Destroying Temples to Football - World Cup edition

In the rush to suck money out of supporters, many of the world's historic stadiums have been remodelled or rebuilt to create greater "amenities" and "improve the game day experience". Also know as the ability to raise ticket prices and place greater control over what happens within the stadium. Such remodelling often comes at the expense of the work-class culture that has made football an international spectator sport in the first place. Two of the most notable examples are the rebuilt Wembley Stadium and the destruction of Arsenal's Highbury, replaced with the the corporately named Emirates. Both stadiums are equipped with luxury boxes and all-seater configuration, designed to maximize seated viewing angles. Seated because charging higher prices for seats is easier; currently Arsenal are among the highest priced tickets in the Premier League.

In Brazil, in preparation for the 2014 World Cup, one of the most historic stadiums has been all but destroyed for the demands of the modern corporate game. The Maracanã in Rio de Janeiro is considered a temple to the game, having hosted the biggest match in history: the historic 1950 World Cup final match between Brazil and Uruguay. In front of 200 000 plus national supporters, Brazil, needing only to tie, lost to Uruguay 1-2 after second half goals by Schiaffino and Ghiggia. The Maracanazo, as the match is remembered, is etched into the footballing memory and undoubably has been shown over and over again in the lead up to 2014.

Brazil has taken the risk of once again hosting the final match in the Maracanã, hoping a second time will bring national glory instead of national shame. By after successive remodelling has diminished the Maracanã from a stadium for 150 000+, to recent years less than 90 000, the historic stadium has finally met its ultimate destructive face-lift. Similar to a person after repeated plastic surgery, what is being built will only resemble the original Maracanã in only the most freakish of manners.

In an article about the overall assault on the working poor of Brazil that FIFA's world cup is bringing, Raúl Zibechi relates on the symbolic destruction of the Maracanã:
In reality, the stadium was gutted and only the shell remains- a shell considered to be national patrimony. The reconstruction will be handled by private interests, cost billions of reales (at least 600 million dollars), and will have even less seating that will only get more and more expensive.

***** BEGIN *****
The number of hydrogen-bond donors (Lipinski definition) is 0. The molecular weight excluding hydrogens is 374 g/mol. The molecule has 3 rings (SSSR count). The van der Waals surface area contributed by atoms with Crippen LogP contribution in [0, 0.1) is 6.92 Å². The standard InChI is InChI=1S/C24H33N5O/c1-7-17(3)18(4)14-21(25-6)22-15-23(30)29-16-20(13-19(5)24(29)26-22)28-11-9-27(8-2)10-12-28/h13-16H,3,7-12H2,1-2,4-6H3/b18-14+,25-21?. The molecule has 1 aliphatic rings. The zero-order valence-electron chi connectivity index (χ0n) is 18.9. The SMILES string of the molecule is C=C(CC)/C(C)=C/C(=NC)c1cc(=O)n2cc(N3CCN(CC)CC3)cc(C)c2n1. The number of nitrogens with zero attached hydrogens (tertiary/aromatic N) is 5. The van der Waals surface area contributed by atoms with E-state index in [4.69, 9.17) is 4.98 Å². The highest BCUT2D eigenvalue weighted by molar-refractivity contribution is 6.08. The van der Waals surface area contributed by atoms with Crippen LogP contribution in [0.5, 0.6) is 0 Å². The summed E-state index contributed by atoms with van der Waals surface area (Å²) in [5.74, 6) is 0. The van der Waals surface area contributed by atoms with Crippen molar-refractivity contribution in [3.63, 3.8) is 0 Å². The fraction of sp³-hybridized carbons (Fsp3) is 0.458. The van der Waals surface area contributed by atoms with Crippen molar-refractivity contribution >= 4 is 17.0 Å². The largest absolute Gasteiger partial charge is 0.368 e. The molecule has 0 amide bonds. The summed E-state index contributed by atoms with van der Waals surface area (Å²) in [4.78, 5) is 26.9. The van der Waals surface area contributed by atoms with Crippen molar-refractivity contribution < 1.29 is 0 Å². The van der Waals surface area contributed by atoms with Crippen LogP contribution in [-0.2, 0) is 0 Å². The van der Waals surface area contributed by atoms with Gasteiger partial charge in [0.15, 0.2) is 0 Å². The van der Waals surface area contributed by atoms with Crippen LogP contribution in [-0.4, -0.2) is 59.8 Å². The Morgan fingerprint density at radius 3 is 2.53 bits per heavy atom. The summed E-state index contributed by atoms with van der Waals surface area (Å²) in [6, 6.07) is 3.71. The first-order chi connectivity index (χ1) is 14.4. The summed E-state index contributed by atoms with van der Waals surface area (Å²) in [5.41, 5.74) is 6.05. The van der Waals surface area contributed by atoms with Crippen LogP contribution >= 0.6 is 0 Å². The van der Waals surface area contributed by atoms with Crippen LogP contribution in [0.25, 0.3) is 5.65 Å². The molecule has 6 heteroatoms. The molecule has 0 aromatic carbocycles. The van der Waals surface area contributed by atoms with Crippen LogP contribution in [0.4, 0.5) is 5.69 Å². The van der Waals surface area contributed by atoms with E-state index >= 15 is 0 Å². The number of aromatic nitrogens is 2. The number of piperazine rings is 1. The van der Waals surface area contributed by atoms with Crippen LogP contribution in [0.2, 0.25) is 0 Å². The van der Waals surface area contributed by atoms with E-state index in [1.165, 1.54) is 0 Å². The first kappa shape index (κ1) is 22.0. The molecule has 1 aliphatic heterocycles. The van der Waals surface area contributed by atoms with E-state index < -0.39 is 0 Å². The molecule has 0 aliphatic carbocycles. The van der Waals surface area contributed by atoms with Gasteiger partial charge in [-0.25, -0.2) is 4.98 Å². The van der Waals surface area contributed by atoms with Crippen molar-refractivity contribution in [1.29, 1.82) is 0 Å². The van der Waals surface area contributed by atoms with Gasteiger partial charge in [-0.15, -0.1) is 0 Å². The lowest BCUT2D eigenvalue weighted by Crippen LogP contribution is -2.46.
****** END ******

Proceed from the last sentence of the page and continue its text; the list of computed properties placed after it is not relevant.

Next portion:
The original Maracanã was designed for the 1950s World Cup and became the inspiration of other monumental stadiums in Brazi: Morumbi in São Paulo and Mineirão in Belo Horizonte. Maracanã's circular shape with slowly sloping terraces is designed to give maximum capacity to the standing masses; admittedly sight lines from the individualized seats were horrible. It is the lack of 'quality' for the individual seat purchaser that drives FIFA demands for "modern" stadia, in order to drive up the ticket prices and financial benefit for the international organization.

In order to carryout the remodelling of the Maracanã, the stadium has been completely gutted:
Gone are the circular stands, to be replaced by more oval shaped - straightened for the side-lines - all-seater terraces with steeper angles enabled by a lowered pitch. The emblematic roof is also being modified to cover the oval shaped stands. No doubt the spectator 'experience', from the perspective of the individual seat purchaser will be greatly improved.

What is being cut out and thrown away, beside the architectural history of populist architecture, is the possibility for creating the working-class stadium experience, which made such stadiums temples to football. Large sections of many South American stadium are left to 'general admission' terraces because such spaces enable the 'mass' experience; the spatial organization of a stadium directly affects the possibilities of the emotional experience. A individualized numbered seat creates an individualized numbered experience; the price of that seat transforms the culture from participant to paying customer.

Specific stadiums can be considered temples to football because of their ability to be part of the ritualistic production of collectively-shared devotion; transforming these spaces transforms the meaning and significance of that collective experience.

As an aside, a good academic perspective on the stadiums of Buenos Aires and Rio de Janeiro is written by Chris Gaffney, "Temples of Earthbound Gods".

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